This is a reprint of our review from the 2014 Toronto International Film Festival, when the film was titled “X + Y.” It goes into limited release today.
There’s something impossibly charming about Morgan Matthews’ “ A Brilliant Young Mind,” his debut as a fictional feature-length narrative director. Much like the film’s core message and encompassing theme, this charm doesn’t come with an equation that leads to an easy solution, which only amplifies our satisfaction that much more. We do know, however, where the charm doesn’t come from: James Graham’s screenplay, full of simplistic formulas designed to turn on the waterworks and dip the picture in sweet, sentimental, syrup until it begins to shrivel up from all the glop. With the scales of sappiness too unbalanced, “A Brilliant Young Mind” is prevented from entering the higher echelons of family dramas explored from a child’s perspective. It’s no “About A Boy” or “Hugo,” but it still manages to rise well above the likes of “Extremely Loud & Incredibly Close” and defy expectations.
Math prodigy Nathan (Edward Baker-Close) is a special boy. He finds more enjoyment with discerning patterns and exploring the nature of mathematics than playing with toys. His peculiar social awkwardness and introverted personality are chalked up to early signs of autism, which begins to worry his mom Julie (Sally Hawkins) and dad Michael (Martin McCann), causing them to spend every possible minute with Nathan. The boy would rather spend time with the dad who sticks French fries up his nose, than the mom who can’t stop worrying about him. But one morning, an arbitrary accident challenges Nathan’s notions of mathematical reasoning. A car accident ends his dad’s life, and Nathan withdraws further into his shell. His mother tries everything possible to reach him, even through math. “You’re not clever enough,” Nathan tells his mother, closing the door on her attempts to bond. So, she enrolls him with private lessons from ex-child-prodigy-turned-pot-smoking-professor-with-MS, Martin Humphreys (Rafe Spall), in an attempt to make him focus on what he loves.
Voice over of mathematical equations turns into a montage of passing time, and we see Nathan as a timid teenager (Asa Butterfield), numb to his mother’s loneliness and buried in Math books. “Bit of a weird one,” as Humphreys calls him. The professor is grooming Nathan for the International Mathematics Olympiad in Cambridge, and Nathan qualifies for the try-outs, which will be conducted at a math-camp excursion in Taiwan. Sounds like a stretch, we know, but it works. Leaving a distressed mother behind, Nathan reluctantly agrees to travel across the world to compete for one of six positions to represent the U.K. Under the supervision of Richard (Eddie Marsan), Humphreys’ old teacher, Nathan begins to adapt. Along the way, he meets Zhang Mei (Jo Yang) and Luke (Jake Davies), two people who make an indelible impression on him, for entirely different reasons.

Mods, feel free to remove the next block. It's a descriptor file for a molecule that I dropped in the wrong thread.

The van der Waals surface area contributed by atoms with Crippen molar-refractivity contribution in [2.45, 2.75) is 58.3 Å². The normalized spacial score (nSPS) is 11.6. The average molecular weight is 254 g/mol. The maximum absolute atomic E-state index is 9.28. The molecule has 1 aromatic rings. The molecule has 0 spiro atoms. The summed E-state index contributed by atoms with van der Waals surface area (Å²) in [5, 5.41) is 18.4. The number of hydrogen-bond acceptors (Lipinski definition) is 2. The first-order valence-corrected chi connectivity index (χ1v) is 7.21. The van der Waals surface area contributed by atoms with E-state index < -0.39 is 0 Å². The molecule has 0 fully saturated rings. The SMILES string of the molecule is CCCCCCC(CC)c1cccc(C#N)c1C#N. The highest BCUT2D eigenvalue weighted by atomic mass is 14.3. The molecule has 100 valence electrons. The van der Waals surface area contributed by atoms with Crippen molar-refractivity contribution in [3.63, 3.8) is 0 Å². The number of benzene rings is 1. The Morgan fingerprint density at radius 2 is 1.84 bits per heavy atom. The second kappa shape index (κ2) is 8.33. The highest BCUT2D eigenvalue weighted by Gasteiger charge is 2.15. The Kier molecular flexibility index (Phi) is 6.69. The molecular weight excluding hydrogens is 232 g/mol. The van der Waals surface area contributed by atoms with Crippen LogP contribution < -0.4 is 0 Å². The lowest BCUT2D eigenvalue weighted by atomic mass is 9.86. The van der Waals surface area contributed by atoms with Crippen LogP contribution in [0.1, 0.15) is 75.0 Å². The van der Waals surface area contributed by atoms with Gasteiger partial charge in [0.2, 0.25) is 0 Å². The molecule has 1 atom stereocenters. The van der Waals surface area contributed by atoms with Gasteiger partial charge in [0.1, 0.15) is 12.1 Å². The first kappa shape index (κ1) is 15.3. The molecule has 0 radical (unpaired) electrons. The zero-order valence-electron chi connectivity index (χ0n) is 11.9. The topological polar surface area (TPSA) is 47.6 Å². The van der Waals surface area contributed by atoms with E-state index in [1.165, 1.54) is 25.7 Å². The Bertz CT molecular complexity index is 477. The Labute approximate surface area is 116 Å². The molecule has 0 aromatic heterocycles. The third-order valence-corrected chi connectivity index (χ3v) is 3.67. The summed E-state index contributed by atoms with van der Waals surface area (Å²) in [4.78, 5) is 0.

One of the most compelling aspects of “A Brilliant Young Mind” is that it’s not just about one protagonist, but a number of interesting people. Nathan is certainly the focal point, and Butterfield’s performance is infused with a grace, sensitivity, and gentleness that shines a bright light on his future, but the film is also about a mother battling with loneliness, a professor dealing with various addictions, a boy battling with an overpowering condition, and a young girl torn between pleasing her family and proving her intellect. With a keen eye for warm moments and a patient tempo, Matthews gives enough attention to all of these characters in order for each plight to resonate without feeling cluttered. The troupe of actors Matthews assembled to personify all of these characters are his biggest positive integers. Hawkins pulls the heartstrings, Spall and Marsan tickle the funny bone, Yang captivates, and it’s impossible to forget Davies’ authentic, emotional turn. The adults bring their experience (Spall and Hawkins, especially, take turns in almost running away with the whole film), and the children pour their hearts out.
But, “A Brilliant Young Mind” shines in other ways as well. Colors play an important role in understanding Nathan’s personality, and with a slick balance of cinematography and editing, Danny Cohen and Peter Lambert do well to wordlessly heighten the experience. Without the performances and splash of style as support, the film would collapse, because the story is indisputably boxed inside a square of standard dimensions. When it comes to some of the words, and the development of a few scenes towards the finale, the syrupy dialogue becomes a little too sticky and flavorless. Ultimately, however, Matthews has made a thoroughly successful switch from documentary filmmaking to emotionally captivating fiction. “A Brilliant Young Mind” will multiply your expectations and charm your pants off, resulting in a teary-eyed emotional rollercoaster full of life’s stirring profundities. [B-]